|KARAE||KARAE can use public cloud-based storage providers for command and control. |
|Kazuar||Kazuar has used compromised WordPress blogs as C2 servers. |
|Leviathan||Leviathan has received C2 instructions from user profiles created on legitimate websites such as Github and TechNet. |
|LOWBALL||LOWBALL uses the Dropbox cloud storage service for command and control. |
|Magic Hound||Magic Hound malware can use a SOAP Web service to communicate with its C2 server. |
|MiniDuke||Some MiniDuke components use Twitter to initially obtain the address of a C2 server or as a backup if no hard-coded C2 server responds.  |
|OnionDuke||OnionDuke uses Twitter as a backup C2 method. It also has a module designed to post messages to the Russian VKontakte social media site. |
|Orz||Orz has used Technet and Pastebin web pages for command and control. |
|Patchwork||Patchwork hides base64-encoded and encrypted C2 server locations in comments on legitimate websites. |
|PlugX||PlugX uses Pastebin to store C2 addresses. |
|POORAIM||POORAIM has used AOL Instant Messenger for C2. |
PowerStallion uses Microsoft OneDrive as a C2 server via a network drive mapped with
|Revenge RAT||Revenge RAT used blogpost.com as its primary command and control server during a campaign. |
|RogueRobin||RogueRobin has used Google Drive as a Command and Control channel. |
|ROKRAT||ROKRAT leverages legitimate social networking sites and cloud platforms (Twitter, Yandex, and Mediafire) for command and control communications.  |
|RTM||RTM has used an RSS feed on Livejournal to update a list of encrypted C2 server names. |
|SLOWDRIFT||SLOWDRIFT uses cloud based services for C2. |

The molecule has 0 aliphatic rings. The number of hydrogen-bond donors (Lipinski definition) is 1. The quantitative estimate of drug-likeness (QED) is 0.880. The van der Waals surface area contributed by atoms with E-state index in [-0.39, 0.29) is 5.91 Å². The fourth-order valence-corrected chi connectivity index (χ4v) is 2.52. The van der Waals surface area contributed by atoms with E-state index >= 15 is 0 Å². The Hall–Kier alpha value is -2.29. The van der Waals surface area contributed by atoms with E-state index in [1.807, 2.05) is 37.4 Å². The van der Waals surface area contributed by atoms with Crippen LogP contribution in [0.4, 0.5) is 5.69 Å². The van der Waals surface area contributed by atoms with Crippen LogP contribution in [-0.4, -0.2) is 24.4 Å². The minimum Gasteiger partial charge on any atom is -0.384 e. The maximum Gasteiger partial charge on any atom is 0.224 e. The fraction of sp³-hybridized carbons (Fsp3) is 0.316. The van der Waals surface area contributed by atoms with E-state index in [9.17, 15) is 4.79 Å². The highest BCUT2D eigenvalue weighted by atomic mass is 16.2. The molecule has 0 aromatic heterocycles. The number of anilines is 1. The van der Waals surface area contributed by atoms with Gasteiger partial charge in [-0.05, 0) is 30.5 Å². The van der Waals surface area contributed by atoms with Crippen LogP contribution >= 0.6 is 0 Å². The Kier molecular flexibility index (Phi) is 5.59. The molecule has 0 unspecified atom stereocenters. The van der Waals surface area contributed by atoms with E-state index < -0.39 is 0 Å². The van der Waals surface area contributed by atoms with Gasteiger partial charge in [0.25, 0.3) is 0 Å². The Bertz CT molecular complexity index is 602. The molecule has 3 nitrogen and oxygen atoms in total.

|Twitoor||Twitoor uses Twitter for command and control. |
|UBoatRAT||UBoatRAT has used GitHub and a public blog service in Hong Kong for C2 communications. |
|Xbash||Xbash can obtain a webpage hosted on Pastebin to update its C2 domain list. |
|yty||yty communicates to the C2 server by retrieving a Google Doc. |
|Network Intrusion Prevention||Network intrusion detection and prevention systems that use network signatures to identify traffic for specific adversary malware can be used to mitigate activity at the network level.|
|Restrict Web-Based Content||Web proxies can be used to enforce external network communication policy that prevents use of unauthorized external services.|
Host data that can relate unknown or suspicious process activity using a network connection is important to supplement any existing indicators of compromise based on malware command and control signatures and infrastructure or the presence of strong encryption. Packet capture analysis will require SSL/TLS inspection if data is encrypted. Analyze network data for uncommon data flows (e.g., a client sending significantly more data than it receives from a server). User behavior monitoring may help to detect abnormal patterns of activity. Analyze packet contents to detect communications that do not follow the expected protocol behavior for the port that is being used.